Five years later, Zwelihle police brutality probe is still incomplete
Independent Police Investigative Directorate says it’s busy investigating
- Several residents of Zwelihle in Hermanus in the Western Cape say they were seriously injured by police during protests in 2018.
- One man lost his sight and at least one child was injured.
- Five years later, the investigation by the Independent Police Investigative Directorate is still not completed.
Five years later the Independent Police Investigative Directorate (IPID) has still not completed a probe into accusations of police brutality in Zwelihle near Hermanus in 2018. One man lost his sight and dozens of others were seriously injured when police intervened during housing protests.
The protests centred on a controversial land deal in neighbouring Schulphoek. After the protests, Zwelihle residents presented about 60 injured people at a meeting with Police Minister Bheki Cele on 24 July 2018. Among the injured were an 11-year-old child with an arm in a sling, an old man whose leg was in a plaster cast, and two people with eye injuries. Cele promised to send IPID to investigate the injuries.
But five years later, IPID says the investigation is “ongoing”.
Last month GroundUp visited four of the 60 people allegedly injured by the police who said they were not happy with the way the case has been handled.
Sivuyisiwe Dyani, 32, known as “Minister” in the community because of his love of politics, lost his eyesight when police fired rubber bullets during the protests. He said IPID had told him in 2021 the case had been closed. “They said it is difficult to continue investigating the case when I am not able to identify the person who shot me,” he said.
He said he remembers everything that happened on the day he lost his eyesight, when police fired rubber bullets at protesters but he doesn’t want to relive the experience. His ten-year-old nephew works as his aid when he is not at school, and his sister sometimes cooks for Diyani. “He is my eyes, wherever I go I go with him,” said Diyani..
Diyani is co-parenting a five-year-old who lives with him most of the time in his backyard shack, for which he pays R600 a month.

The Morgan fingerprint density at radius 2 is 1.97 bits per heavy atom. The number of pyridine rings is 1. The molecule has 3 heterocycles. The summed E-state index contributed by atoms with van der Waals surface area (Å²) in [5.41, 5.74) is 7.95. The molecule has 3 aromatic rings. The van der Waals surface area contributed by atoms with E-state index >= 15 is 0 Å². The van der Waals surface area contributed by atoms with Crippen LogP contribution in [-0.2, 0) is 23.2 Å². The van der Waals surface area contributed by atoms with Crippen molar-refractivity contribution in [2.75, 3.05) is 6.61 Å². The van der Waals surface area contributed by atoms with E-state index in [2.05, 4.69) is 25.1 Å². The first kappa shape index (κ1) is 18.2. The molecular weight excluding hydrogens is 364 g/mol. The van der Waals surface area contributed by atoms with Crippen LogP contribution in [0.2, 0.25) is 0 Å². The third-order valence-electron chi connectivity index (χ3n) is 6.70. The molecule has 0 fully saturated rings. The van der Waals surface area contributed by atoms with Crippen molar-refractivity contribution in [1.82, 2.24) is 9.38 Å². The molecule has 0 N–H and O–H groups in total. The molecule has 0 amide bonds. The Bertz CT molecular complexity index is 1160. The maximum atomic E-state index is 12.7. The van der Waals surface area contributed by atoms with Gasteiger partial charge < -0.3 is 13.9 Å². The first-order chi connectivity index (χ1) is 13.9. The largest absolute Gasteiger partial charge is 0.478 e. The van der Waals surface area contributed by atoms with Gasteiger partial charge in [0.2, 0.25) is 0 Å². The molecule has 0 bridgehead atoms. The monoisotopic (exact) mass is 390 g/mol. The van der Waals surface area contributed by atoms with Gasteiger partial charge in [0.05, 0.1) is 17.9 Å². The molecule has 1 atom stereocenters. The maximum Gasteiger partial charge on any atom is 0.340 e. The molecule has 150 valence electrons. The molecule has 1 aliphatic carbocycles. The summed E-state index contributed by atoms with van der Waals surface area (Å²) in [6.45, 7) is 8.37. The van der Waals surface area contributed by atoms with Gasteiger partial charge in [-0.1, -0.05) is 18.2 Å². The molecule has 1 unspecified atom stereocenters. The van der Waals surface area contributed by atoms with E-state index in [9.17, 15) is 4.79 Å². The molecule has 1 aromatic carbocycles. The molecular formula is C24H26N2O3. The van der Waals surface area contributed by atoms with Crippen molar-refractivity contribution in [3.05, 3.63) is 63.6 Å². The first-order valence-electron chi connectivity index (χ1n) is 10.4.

Richard Sithembinkosi Bhula, 48, says his leg was broken during the 2018 protests. He was born in Zwelihle and says he has been on the housing waiting list for 23 years. He is unemployed and gets the R350-a-month Covid grant. He lives in his father’s house with his wife and three children.
“I am still limping. IPID contacted me once and said they will investigate but never called again,” he said.
Benathi Vila, 30, lives with his wife and two children in Marikana settlement. His eye was injured during the protests. He said IPID has never contacted him.
Showing scars on his face and neck, he told GroundUp: “I was sitting at the fire inside my shack when I heard dogs barking loudly. When I went to check I was met with lots of police coming my way. They were very close and they started shooting at me. I got injured in the eye. I was treated at Strand hospital, then transferred to Tygerberg, where I stayed for three weeks and the doctors operated on my eye. My eye is still painful and I can’t see properly.”
Meford Mahluko, 44, told GroundUp he was one of 30 protesters arrested for public violence. He said during the protest police had shot him with rubber bullets, and hit him with a gun. He was detained for a month without medical help, he says.
“The trial ran for two years. Every month we attended court till the case was thrown away. I had bruises all over my body. My gums are giving me problems. I lost my job at a restaurant in Hermanus after I was put in jail. I relocated to Khayelitsha where I am renting a house and still hoping to get a job in Cape Town. To look after my two children, I make meals and sell them around Khayelitsha.”
Mahluko said IPID had only contacted him once, in 2018.
Spokesperson for IPID Lizzy Suping said in response to questions: “Our information is that the Zwelihle Police Station was burned down in 2018. This happened during the uprising where the community members complained about assault cases and other offences which they suffered at the hands of the police.”
“In 2019, IPID interacted with the community where statements were taken from the victims including the victim who lost his eyesight allegedly at the hands of the police. The investigation on all the issues including the one you raised is ongoing.”
On 5 April, GroundUp sent follow-up questions asking what had happened with the four cases since 2019. Suping replied that she had already responded.
A further invitation to comment had not been answered by the time of publication.
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